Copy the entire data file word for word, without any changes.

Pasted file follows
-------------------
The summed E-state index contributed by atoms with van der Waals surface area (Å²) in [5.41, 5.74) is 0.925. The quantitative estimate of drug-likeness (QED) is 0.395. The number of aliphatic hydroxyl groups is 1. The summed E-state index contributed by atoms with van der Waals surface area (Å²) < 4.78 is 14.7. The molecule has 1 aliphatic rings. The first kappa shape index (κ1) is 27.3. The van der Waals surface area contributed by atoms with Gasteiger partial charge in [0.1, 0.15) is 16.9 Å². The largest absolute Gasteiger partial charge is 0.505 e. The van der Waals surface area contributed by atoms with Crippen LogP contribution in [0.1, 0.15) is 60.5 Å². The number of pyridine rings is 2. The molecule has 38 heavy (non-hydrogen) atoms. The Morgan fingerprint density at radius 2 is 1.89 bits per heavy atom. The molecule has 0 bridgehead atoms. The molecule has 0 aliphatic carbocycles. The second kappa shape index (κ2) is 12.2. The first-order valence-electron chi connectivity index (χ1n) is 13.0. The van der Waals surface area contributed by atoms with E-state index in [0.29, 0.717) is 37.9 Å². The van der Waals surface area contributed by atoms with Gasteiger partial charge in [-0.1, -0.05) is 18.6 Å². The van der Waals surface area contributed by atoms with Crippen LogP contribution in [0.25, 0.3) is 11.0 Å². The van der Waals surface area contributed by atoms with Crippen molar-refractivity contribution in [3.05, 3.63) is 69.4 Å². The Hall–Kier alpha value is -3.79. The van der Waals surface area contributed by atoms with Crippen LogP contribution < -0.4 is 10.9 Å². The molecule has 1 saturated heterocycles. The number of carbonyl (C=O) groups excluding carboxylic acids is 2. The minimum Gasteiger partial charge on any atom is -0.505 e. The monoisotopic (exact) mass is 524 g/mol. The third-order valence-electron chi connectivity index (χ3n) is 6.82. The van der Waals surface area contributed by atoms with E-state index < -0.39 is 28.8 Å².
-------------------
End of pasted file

The summed E-state index contributed by atoms with van der Waals surface area (Å²) in [5.41, 5.74) is 0.925. The quantitative estimate of drug-likeness (QED) is 0.395. The number of aliphatic hydroxyl groups is 1. The summed E-state index contributed by atoms with van der Waals surface area (Å²) < 4.78 is 14.7. The molecule has 1 aliphatic rings. The first kappa shape index (κ1) is 27.3. The van der Waals surface area contributed by atoms with Gasteiger partial charge in [0.1, 0.15) is 16.9 Å². The largest absolute Gasteiger partial charge is 0.505 e. The van der Waals surface area contributed by atoms with Crippen LogP contribution in [0.1, 0.15) is 60.5 Å². The number of pyridine rings is 2. The molecule has 38 heavy (non-hydrogen) atoms. The Morgan fingerprint density at radius 2 is 1.89 bits per heavy atom. The molecule has 0 bridgehead atoms. The molecule has 0 aliphatic carbocycles. The second kappa shape index (κ2) is 12.2. The first-order valence-electron chi connectivity index (χ1n) is 13.0. The van der Waals surface area contributed by atoms with E-state index in [0.29, 0.717) is 37.9 Å². The van der Waals surface area contributed by atoms with Gasteiger partial charge in [-0.1, -0.05) is 18.6 Å². The van der Waals surface area contributed by atoms with Crippen LogP contribution in [0.25, 0.3) is 11.0 Å². The van der Waals surface area contributed by atoms with Crippen molar-refractivity contribution in [3.05, 3.63) is 69.4 Å². The Hall–Kier alpha value is -3.79. The van der Waals surface area contributed by atoms with Crippen LogP contribution < -0.4 is 10.9 Å². The molecule has 1 saturated heterocycles. The number of carbonyl (C=O) groups excluding carboxylic acids is 2. The minimum Gasteiger partial charge on any atom is -0.505 e. The monoisotopic (exact) mass is 524 g/mol. The third-order valence-electron chi connectivity index (χ3n) is 6.82. The van der Waals surface area contributed by atoms with E-state index < -0.39 is 28.8 Å².